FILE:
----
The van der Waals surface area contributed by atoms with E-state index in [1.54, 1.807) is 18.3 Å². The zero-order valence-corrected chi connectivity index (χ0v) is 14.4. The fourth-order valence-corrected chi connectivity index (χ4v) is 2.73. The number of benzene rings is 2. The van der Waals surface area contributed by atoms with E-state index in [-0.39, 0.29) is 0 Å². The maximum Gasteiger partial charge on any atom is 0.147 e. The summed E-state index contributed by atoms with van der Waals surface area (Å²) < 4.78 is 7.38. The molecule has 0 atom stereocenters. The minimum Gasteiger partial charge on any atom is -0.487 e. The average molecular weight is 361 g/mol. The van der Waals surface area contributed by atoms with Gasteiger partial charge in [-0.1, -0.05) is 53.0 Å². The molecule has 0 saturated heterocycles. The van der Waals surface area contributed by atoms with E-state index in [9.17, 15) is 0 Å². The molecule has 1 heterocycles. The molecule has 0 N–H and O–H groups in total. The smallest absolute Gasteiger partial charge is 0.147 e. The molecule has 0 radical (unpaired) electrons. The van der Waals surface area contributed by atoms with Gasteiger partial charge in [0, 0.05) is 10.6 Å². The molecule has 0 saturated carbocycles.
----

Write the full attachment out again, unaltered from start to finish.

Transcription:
The van der Waals surface area contributed by atoms with E-state index in [1.54, 1.807) is 18.3 Å². The zero-order valence-corrected chi connectivity index (χ0v) is 14.4. The fourth-order valence-corrected chi connectivity index (χ4v) is 2.73. The number of benzene rings is 2. The van der Waals surface area contributed by atoms with E-state index in [-0.39, 0.29) is 0 Å². The maximum Gasteiger partial charge on any atom is 0.147 e. The summed E-state index contributed by atoms with van der Waals surface area (Å²) < 4.78 is 7.38. The molecule has 0 atom stereocenters. The minimum Gasteiger partial charge on any atom is -0.487 e. The average molecular weight is 361 g/mol. The van der Waals surface area contributed by atoms with Gasteiger partial charge in [-0.1, -0.05) is 53.0 Å². The molecule has 0 saturated heterocycles. The van der Waals surface area contributed by atoms with E-state index in [9.17, 15) is 0 Å². The molecule has 1 heterocycles. The molecule has 0 N–H and O–H groups in total. The smallest absolute Gasteiger partial charge is 0.147 e. The molecule has 0 radical (unpaired) electrons. The van der Waals surface area contributed by atoms with Gasteiger partial charge in [0, 0.05) is 10.6 Å². The molecule has 0 saturated carbocycles.